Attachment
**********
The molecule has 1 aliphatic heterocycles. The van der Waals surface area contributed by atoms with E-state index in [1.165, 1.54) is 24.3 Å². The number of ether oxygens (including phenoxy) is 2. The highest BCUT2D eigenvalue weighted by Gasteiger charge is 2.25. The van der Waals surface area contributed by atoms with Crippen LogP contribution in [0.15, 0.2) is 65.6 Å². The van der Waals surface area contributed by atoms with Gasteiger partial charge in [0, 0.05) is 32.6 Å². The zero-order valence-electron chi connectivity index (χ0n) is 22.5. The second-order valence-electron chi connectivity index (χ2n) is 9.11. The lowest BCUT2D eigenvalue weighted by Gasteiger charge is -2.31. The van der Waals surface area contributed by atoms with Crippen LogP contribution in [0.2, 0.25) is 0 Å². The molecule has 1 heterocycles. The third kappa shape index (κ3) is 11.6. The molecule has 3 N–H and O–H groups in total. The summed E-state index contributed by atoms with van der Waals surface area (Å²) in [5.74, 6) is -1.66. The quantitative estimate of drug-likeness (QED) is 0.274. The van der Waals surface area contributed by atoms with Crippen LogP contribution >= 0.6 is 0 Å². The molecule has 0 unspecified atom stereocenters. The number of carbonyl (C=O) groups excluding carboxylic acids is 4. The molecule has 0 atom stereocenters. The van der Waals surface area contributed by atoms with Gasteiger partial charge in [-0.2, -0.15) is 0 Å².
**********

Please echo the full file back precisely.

The molecule has 1 aliphatic heterocycles. The van der Waals surface area contributed by atoms with E-state index in [1.165, 1.54) is 24.3 Å². The number of ether oxygens (including phenoxy) is 2. The highest BCUT2D eigenvalue weighted by Gasteiger charge is 2.25. The van der Waals surface area contributed by atoms with Crippen LogP contribution in [0.15, 0.2) is 65.6 Å². The van der Waals surface area contributed by atoms with Gasteiger partial charge in [0, 0.05) is 32.6 Å². The zero-order valence-electron chi connectivity index (χ0n) is 22.5. The second-order valence-electron chi connectivity index (χ2n) is 9.11. The lowest BCUT2D eigenvalue weighted by Gasteiger charge is -2.31. The van der Waals surface area contributed by atoms with Crippen LogP contribution in [0.2, 0.25) is 0 Å². The molecule has 1 heterocycles. The third kappa shape index (κ3) is 11.6. The molecule has 3 N–H and O–H groups in total. The summed E-state index contributed by atoms with van der Waals surface area (Å²) in [5.74, 6) is -1.66. The quantitative estimate of drug-likeness (QED) is 0.274. The van der Waals surface area contributed by atoms with Crippen LogP contribution >= 0.6 is 0 Å². The molecule has 0 unspecified atom stereocenters. The number of carbonyl (C=O) groups excluding carboxylic acids is 4. The molecule has 0 atom stereocenters. The van der Waals surface area contributed by atoms with Gasteiger partial charge in [-0.2, -0.15) is 0 Å².